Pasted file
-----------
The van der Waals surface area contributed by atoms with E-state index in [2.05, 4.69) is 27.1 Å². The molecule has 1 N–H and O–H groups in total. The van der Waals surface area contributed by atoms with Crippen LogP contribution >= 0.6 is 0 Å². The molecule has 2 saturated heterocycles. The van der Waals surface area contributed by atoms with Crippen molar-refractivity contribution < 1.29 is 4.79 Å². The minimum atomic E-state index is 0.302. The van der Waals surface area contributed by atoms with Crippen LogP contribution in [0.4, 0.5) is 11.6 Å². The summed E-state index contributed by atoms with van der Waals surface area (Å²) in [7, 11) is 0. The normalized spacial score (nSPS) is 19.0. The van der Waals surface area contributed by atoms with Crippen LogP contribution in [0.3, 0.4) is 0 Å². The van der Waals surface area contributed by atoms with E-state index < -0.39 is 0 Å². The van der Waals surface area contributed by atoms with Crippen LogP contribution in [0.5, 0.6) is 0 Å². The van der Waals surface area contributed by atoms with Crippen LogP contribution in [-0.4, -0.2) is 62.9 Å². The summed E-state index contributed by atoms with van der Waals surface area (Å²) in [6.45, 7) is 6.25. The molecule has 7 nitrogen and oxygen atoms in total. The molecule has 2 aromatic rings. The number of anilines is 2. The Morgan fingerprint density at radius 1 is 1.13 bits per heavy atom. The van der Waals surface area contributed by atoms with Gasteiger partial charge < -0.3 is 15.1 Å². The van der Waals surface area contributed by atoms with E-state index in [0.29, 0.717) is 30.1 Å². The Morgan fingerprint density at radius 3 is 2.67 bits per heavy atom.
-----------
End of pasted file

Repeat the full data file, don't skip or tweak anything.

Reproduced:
The van der Waals surface area contributed by atoms with E-state index in [2.05, 4.69) is 27.1 Å². The molecule has 1 N–H and O–H groups in total. The van der Waals surface area contributed by atoms with Crippen LogP contribution >= 0.6 is 0 Å². The molecule has 2 saturated heterocycles. The van der Waals surface area contributed by atoms with Crippen molar-refractivity contribution < 1.29 is 4.79 Å². The minimum atomic E-state index is 0.302. The van der Waals surface area contributed by atoms with Crippen LogP contribution in [0.4, 0.5) is 11.6 Å². The summed E-state index contributed by atoms with van der Waals surface area (Å²) in [7, 11) is 0. The normalized spacial score (nSPS) is 19.0. The van der Waals surface area contributed by atoms with Crippen LogP contribution in [0.3, 0.4) is 0 Å². The van der Waals surface area contributed by atoms with E-state index < -0.39 is 0 Å². The van der Waals surface area contributed by atoms with Crippen LogP contribution in [0.5, 0.6) is 0 Å². The van der Waals surface area contributed by atoms with Crippen LogP contribution in [-0.4, -0.2) is 62.9 Å². The summed E-state index contributed by atoms with van der Waals surface area (Å²) in [6.45, 7) is 6.25. The molecule has 7 nitrogen and oxygen atoms in total. The molecule has 2 aromatic rings. The number of anilines is 2. The Morgan fingerprint density at radius 1 is 1.13 bits per heavy atom. The van der Waals surface area contributed by atoms with Gasteiger partial charge < -0.3 is 15.1 Å². The van der Waals surface area contributed by atoms with E-state index in [0.29, 0.717) is 30.1 Å². The Morgan fingerprint density at radius 3 is 2.67 bits per heavy atom.